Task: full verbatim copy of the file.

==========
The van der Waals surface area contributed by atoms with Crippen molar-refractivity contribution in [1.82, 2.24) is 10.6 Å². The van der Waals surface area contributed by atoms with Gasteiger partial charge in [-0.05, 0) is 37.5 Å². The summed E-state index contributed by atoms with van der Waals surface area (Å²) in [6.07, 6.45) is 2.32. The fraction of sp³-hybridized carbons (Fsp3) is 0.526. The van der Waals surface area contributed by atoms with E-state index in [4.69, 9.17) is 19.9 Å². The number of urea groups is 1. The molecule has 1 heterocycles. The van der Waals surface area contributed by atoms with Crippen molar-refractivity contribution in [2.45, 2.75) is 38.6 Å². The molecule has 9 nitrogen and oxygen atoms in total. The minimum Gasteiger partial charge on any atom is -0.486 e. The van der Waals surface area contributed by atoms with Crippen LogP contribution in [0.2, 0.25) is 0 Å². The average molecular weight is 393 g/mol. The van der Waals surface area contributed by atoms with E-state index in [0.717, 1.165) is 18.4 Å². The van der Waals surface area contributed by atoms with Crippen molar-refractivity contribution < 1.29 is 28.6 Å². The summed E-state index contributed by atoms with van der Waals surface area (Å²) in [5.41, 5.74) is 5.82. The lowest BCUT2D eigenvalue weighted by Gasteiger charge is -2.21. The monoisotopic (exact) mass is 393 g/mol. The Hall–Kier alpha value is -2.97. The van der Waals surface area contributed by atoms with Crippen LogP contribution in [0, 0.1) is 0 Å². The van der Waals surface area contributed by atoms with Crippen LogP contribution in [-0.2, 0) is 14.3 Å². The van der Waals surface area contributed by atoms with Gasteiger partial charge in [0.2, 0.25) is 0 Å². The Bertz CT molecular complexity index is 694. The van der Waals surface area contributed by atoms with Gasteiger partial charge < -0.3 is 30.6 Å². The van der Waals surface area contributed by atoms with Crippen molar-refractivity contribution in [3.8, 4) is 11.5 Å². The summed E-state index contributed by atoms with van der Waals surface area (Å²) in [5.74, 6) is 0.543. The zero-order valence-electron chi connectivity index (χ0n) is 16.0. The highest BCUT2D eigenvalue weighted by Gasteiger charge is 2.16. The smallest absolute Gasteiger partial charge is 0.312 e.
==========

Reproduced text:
The van der Waals surface area contributed by atoms with Crippen molar-refractivity contribution in [1.82, 2.24) is 10.6 Å². The van der Waals surface area contributed by atoms with Gasteiger partial charge in [-0.05, 0) is 37.5 Å². The summed E-state index contributed by atoms with van der Waals surface area (Å²) in [6.07, 6.45) is 2.32. The fraction of sp³-hybridized carbons (Fsp3) is 0.526. The van der Waals surface area contributed by atoms with E-state index in [4.69, 9.17) is 19.9 Å². The number of urea groups is 1. The molecule has 1 heterocycles. The van der Waals surface area contributed by atoms with Crippen molar-refractivity contribution in [2.45, 2.75) is 38.6 Å². The molecule has 9 nitrogen and oxygen atoms in total. The minimum Gasteiger partial charge on any atom is -0.486 e. The van der Waals surface area contributed by atoms with Crippen LogP contribution in [0.2, 0.25) is 0 Å². The average molecular weight is 393 g/mol. The van der Waals surface area contributed by atoms with E-state index in [0.717, 1.165) is 18.4 Å². The van der Waals surface area contributed by atoms with Crippen molar-refractivity contribution < 1.29 is 28.6 Å². The summed E-state index contributed by atoms with van der Waals surface area (Å²) in [5.41, 5.74) is 5.82. The lowest BCUT2D eigenvalue weighted by Gasteiger charge is -2.21. The monoisotopic (exact) mass is 393 g/mol. The Hall–Kier alpha value is -2.97. The van der Waals surface area contributed by atoms with Crippen LogP contribution in [0, 0.1) is 0 Å². The van der Waals surface area contributed by atoms with Crippen LogP contribution in [-0.2, 0) is 14.3 Å². The van der Waals surface area contributed by atoms with Gasteiger partial charge in [0.2, 0.25) is 0 Å². The Bertz CT molecular complexity index is 694. The van der Waals surface area contributed by atoms with Gasteiger partial charge < -0.3 is 30.6 Å². The van der Waals surface area contributed by atoms with Crippen molar-refractivity contribution in [3.8, 4) is 11.5 Å². The summed E-state index contributed by atoms with van der Waals surface area (Å²) in [5.74, 6) is 0.543. The zero-order valence-electron chi connectivity index (χ0n) is 16.0. The highest BCUT2D eigenvalue weighted by Gasteiger charge is 2.16. The smallest absolute Gasteiger partial charge is 0.312 e.